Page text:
The stakes are set for a reversal of fortune with a number of parties having a chance to oust our hero. One man who’s buddy-buddy with the Mayor, the cool and collected Jake (Al Bridge) is mighty curious about Woodrow’s service record and he sends a wire to the Marine Base in San Diego. He gets the incriminating news shortly.

But ultimately it comes down to Woodrow himself and Sturges puts the perfect words in his mouth that Eddie Bracken then utters with an assured conviction. Riffing off the Biblical epithet he notes, “My cup runneth over with gall” and proceeds to pour out with veracious intent all the lies and masquerades he’s been too scared to admit to his own town. His guts are laid out right in front of him. Yes, his mother cries. The townspeople look on somberly and his Marine buddies can do nothing to dispel any of it. Even the words of the Mayor and his pal mean nothing now.

With such a showing you would think it was all over for Woodrow and he tells his mama that he’s going to leave again. He cannot stay. Not like this at least. But his girl comes back to him because she at least loves him unconditionally.

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At the train station the parlor games look like they might commence again but this time the whole town is involved, a lynching all but imminent. The Marines this time wrap up their belts inconspicuously to prepare for combat once more. Of course, the mob is there for a very different reason altogether.

The film has the foresight to see what so many of its contemporary war movies were, only made plainly obvious with the luxury hindsight: Light-hearted and good-intentioned yet still mawkish propaganda pieces. So Sturges took up his pen and tackled such hero worship and smalltime jingoism and yet settles on a resolution proving to be as venerating as it is satisfying.

Hail The Conquering Hero is a miracle assemblage of poignancy and humor; I don’t know how it comes away still intact and with my heartfelt laughter and deepest respect no less. It’s not an easy road to traverse by any means. Only a few have managed it. Chaplain in The Great Dictator (1940) distinctly comes to mind and Preston Sturges here.

4.5/5 Stars

Miracle of Morgan’s Creek (1944)

220px-The_Miracle_of_Morgans_Creek_1944_posterPreston Sturges was a revelation when I first saw Sullivan’s Travels and then The Lady Eve. His scripts are always wildly hilarious and full of memorable characters, whether they are headliners or just supporting the stars. The Miracle of Morgan’s Creek (1944) was a lesser known film to me, starring Eddie Bracken and Betty Hutton, but I was ready to see what this screwball could deliver.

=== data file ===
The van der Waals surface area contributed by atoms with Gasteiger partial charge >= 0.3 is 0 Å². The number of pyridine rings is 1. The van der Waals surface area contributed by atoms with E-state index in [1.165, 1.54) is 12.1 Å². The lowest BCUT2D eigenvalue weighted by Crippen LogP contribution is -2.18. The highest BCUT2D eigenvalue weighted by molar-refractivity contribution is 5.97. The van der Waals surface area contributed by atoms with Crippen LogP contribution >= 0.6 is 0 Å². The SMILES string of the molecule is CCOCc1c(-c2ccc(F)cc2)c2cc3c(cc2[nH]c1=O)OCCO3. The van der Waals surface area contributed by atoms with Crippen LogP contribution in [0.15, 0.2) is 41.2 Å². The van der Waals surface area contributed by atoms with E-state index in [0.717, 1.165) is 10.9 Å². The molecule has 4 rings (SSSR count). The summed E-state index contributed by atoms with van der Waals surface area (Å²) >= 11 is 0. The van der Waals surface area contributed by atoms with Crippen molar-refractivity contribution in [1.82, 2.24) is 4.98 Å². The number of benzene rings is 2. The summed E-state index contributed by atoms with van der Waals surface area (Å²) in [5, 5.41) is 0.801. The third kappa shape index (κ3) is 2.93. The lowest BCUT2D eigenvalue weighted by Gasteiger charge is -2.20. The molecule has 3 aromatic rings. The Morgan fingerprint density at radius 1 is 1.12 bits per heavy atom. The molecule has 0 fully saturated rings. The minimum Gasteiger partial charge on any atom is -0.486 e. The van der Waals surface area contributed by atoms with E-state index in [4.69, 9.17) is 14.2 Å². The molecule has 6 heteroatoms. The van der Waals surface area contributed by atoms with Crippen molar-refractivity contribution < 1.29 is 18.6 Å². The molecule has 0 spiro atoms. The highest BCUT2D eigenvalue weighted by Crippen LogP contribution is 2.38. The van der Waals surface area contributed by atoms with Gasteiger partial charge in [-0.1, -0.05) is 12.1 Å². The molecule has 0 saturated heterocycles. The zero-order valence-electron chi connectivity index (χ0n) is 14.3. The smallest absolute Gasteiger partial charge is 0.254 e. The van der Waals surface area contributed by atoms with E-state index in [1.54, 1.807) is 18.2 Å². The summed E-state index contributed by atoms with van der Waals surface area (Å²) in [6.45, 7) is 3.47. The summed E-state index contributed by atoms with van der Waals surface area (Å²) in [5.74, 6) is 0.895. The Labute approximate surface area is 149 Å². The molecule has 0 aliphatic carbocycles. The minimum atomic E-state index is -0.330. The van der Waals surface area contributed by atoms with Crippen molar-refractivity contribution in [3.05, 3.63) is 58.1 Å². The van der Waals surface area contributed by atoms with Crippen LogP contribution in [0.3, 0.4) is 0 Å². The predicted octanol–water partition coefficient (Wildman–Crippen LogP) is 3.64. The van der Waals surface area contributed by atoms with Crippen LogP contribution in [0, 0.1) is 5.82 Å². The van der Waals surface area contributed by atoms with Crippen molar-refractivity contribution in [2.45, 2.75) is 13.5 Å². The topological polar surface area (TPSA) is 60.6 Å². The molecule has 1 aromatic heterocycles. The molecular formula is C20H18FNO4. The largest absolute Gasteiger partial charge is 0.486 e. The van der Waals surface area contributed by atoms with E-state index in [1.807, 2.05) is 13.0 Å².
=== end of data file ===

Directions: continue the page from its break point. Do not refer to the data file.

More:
With the start of the war, there began a push on the home front to strengthen morale by throwing parties and drinking victory lemonade in honor of the boys going overseas. Young Trudy is intent on dancing the night away with a lot of soldier boys. She just wants to do her part in the war effort after all. Her grumpy and domineering daddy Mr. Kocklenlocker (William Demarest) forbade her from taking part in such a shindig.

She sullenly goes to the movies with Norval Jones (Eddie Bracken), the young man who has been infatuated with her since they were kids. However, she somehow talks Norval into letting her go off to a party, and she spends the night living it up, while he waits dejectedly at the theater. When she finally returns its late morning of the next day and Norval knows her father will kill him.

However, Trudy also discovers a ring on her finger signifying that she married a soldier in her wild stupor the night before. The only problem is she cannot remember who it was, there were so many soldiers that she danced with after all. On top of that, add the prospect of a baby and you have a real doozy that has small-town scandal written all over it.

Norval tries his best to help remedy things for Trudy, only to wind up in jail with a big to-do building up — even making its way to the governor! Things don’t look good for poor Norval until Trudy gives birth and it’s a MIRACLE! When he finds out about what happens he has a little fainting spell.

That’s the craziness that is the Miracle of Morgan’s Creek, thanks to the rapid-fire dialogue and caricatures created by Preston Sturges. William Demarest is especially memorable as the hard apple Mr. Kocklenlocker who is always bossing his daughters around, but he’s not all bad. By now Morgan’s Creek looks dated, but all the same, it is still a memorable piece of WWII homefront cinema. Supposedly it was standing room only back in the day and honestly, it’s surprising that this film ever got past the censors. Bigamy, pregnancy, and so much more all comically mentioned in a 1940s film. Who would have thought?

4/5 Stars